Capital Beat: Facing federal cuts, Planned Parenthood turns to N.H. Democrats for help

  • Kat Dillon (right) leads a group of Planned Parenthood supporters in a rally next to designated Executive Council parking spots outside the State House on Wednesday morning, June 29, 2016, ahead of an Executive Council vote on restoring family planning funding to the state's Planned Parenthood clinics. (ELIZABETH FRANTZ / Monitor staff) Elizabeth Frantz

Monitor staff
Published: 3/30/2019 8:40:45 PM

From the moment the change was proposed, Planned Parenthood has braced for funding cuts.

Last May, the Trump administration released the proposed Title X “gag rule,” a change that would require the reproductive health organization to physically separate abortion and non-abortion services in order to continue receiving federal funds.

That rule set unattainable conditions, Planned Parenthood has said. New Hampshire’s center could lose $1.6 million in two years if it takes effect as planned in May, a spokeswoman has said.

This week, legislators in some states, including New Hampshire, pushed to take matters into their own hands. A budget proposal in the House and set to be voted on in committee next week includes $2 million to help Planned Parenthood and two other abortion providers to make up the difference.

Now comes the political battle.

Those advocating for the spending, who include Democrats and some Republicans, say the funds are key to maintaining critical services for sexually transmitted infection testing, contraceptive care, and cancer screenings, which could be hit if the rule takes effect.

By law, none of the lost federal funds may go to abortion services to begin with, and under the proposal the remainder of the $2 million would return to the general fund if the rule were ever restored and the federal money revived, supporters point out.

But if there are two things potentially controversial in the New Hampshire Legislature, allocating money to Planned Parenthood and sending state money to cover for federal shortfalls top the list.

Longtime abortion opponents in the House are gearing up for a fight.

“Not only do we still support no state funds going to abortion services, we vehemently oppose the state picking up the federal government’s share in funds,” Rep. Dick Hinch, House Republican Leader, said in a statement.

“It’s up to agencies and groups to live within their means with the funds allotted to them, both federally and on the state level.”

Planned Parenthood’s director of advocacy and organizing, Kayla Montgomery, pushed back, arguing that the loss of funds would not be easily absorbed and that the pending cut “erodes the state’s historic bipartisan support for family planning services.”

Still, Hinch made his position clear. “We know that Democrats will be packing their budget full of things Republicans will disapprove of,” he said. “This is just another item to add to the list.”

How many in his caucus share that view will become more apparent next week, when the proposed $2 million will be presented to the full Finance committee.

As for Gov. Chris Sununu? His position is somewhat less sure. In a press conference Wednesday, the governor, a pro-choice Republican who as an executive councilor voted to continue funding the organization, did not rule out taking action. But he suggested that the rule, expected to take effect May 3, carried uncertainty over its implementation.

“Even if something is approved or has been approved, there’s going to be lawsuits and injunctions all over that one too, so I think it’s just premature,” he said.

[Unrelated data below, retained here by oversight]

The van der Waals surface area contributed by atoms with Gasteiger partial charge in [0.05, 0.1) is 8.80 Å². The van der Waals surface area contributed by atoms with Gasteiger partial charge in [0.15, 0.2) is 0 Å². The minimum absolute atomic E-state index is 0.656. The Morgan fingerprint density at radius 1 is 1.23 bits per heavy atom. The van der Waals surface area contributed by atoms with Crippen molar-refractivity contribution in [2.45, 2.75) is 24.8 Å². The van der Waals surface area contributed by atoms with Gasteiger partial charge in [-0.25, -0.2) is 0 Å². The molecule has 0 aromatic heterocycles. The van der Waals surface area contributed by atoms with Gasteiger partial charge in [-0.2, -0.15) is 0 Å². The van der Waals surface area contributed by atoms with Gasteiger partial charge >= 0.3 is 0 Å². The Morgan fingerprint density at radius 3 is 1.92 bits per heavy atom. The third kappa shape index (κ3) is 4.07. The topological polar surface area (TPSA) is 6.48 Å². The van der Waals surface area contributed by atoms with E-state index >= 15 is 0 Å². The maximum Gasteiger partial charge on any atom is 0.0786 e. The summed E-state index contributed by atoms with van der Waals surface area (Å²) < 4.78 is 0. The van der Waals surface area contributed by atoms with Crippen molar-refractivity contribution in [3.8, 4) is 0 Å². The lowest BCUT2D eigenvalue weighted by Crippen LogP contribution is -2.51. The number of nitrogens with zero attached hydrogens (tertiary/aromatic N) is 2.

Right now there is a lawsuit pending, filed March 4 by 21 states who argued that the law change would unlawfully limit health care for women. And for now, the rule is expected to move ahead.

But Sununu signaled the extra expenditure might not be needed.

“It’s a small amount of money,” the governor said. “If for some reason that were to hit us – and it would have an effect on us to be sure – if it goes through as has been proposed, then we feel that there’s flexibility to respond.”

It’s a day that may come sooner than later.

Swept away

With gusto, the governor revealed a series of one-off expenditures to towns and cities at a press conference earlier this month. But a week after they headed over to the budget writers in the House Finance Committee, few of the items have survived, according to governor’s office, including a $1.5 million grant to the city of Franklin to renovate the Mill City Park whitewater rafting park.

It was a somewhat predictable outcome. In scathing statements over the past few weeks, Democrats have expressed their displeasure with the governor’s expenditures, which they called earmarks at the expense of broader state spending.

But the result may leave a sting. And as the full committee gathers to convene next week, exactly how much traction the governor holds among his Republican colleagues is an open question.

New focus

One thing that is likely to be featured in the House Democratic proposed budget: a capital gains tax. A proposal from Rep. Dick Ames of Jaffrey to expand the interest and dividends tax to capital gains moved ahead last week after a positive vote on House Bill. House Democrats are emboldened, pointing to new revenue estimates from the Department of Revenue Administration that aides say equal around $150 million.

House Republicans, meanwhile, were aghast, saying the tax could hurt farmers, real estate developers and small businesses. Sununu was unequivocal.

“That’s a terrible idea,” he said. “To impose another income tax onto the state – and that’s exactly what a capital gains tax is, it’s an income tax – is a terrible idea given that we’re putting a lot money into education.”

Add it to the pile of insurmountable issues come budget negotiations in May. House and Senate dealmakers may be working overtime.


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